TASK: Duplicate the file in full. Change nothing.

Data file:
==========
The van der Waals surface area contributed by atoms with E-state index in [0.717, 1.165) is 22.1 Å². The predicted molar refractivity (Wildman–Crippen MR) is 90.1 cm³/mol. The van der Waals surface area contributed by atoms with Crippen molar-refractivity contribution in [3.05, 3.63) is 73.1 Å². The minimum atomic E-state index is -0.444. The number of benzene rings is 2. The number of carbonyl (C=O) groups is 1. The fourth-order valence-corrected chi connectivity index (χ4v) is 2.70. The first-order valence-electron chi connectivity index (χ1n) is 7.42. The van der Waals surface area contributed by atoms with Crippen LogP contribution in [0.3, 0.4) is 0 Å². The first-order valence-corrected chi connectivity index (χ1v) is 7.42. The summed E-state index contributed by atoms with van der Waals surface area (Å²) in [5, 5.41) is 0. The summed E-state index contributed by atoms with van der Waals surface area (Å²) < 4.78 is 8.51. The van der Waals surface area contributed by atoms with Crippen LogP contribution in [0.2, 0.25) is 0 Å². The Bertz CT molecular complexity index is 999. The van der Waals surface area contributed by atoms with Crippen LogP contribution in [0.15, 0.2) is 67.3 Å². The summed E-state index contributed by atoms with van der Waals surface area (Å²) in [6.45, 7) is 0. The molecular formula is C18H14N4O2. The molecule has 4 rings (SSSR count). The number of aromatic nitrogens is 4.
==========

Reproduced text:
The van der Waals surface area contributed by atoms with E-state index in [0.717, 1.165) is 22.1 Å². The predicted molar refractivity (Wildman–Crippen MR) is 90.1 cm³/mol. The van der Waals surface area contributed by atoms with Crippen molar-refractivity contribution in [3.05, 3.63) is 73.1 Å². The minimum atomic E-state index is -0.444. The number of benzene rings is 2. The number of carbonyl (C=O) groups is 1. The fourth-order valence-corrected chi connectivity index (χ4v) is 2.70. The first-order valence-electron chi connectivity index (χ1n) is 7.42. The van der Waals surface area contributed by atoms with Crippen LogP contribution in [0.3, 0.4) is 0 Å². The first-order valence-corrected chi connectivity index (χ1v) is 7.42. The summed E-state index contributed by atoms with van der Waals surface area (Å²) in [5, 5.41) is 0. The summed E-state index contributed by atoms with van der Waals surface area (Å²) < 4.78 is 8.51. The van der Waals surface area contributed by atoms with Crippen LogP contribution in [0.2, 0.25) is 0 Å². The Bertz CT molecular complexity index is 999. The van der Waals surface area contributed by atoms with Crippen LogP contribution in [0.15, 0.2) is 67.3 Å². The summed E-state index contributed by atoms with van der Waals surface area (Å²) in [6.45, 7) is 0. The molecular formula is C18H14N4O2. The molecule has 4 rings (SSSR count). The number of aromatic nitrogens is 4.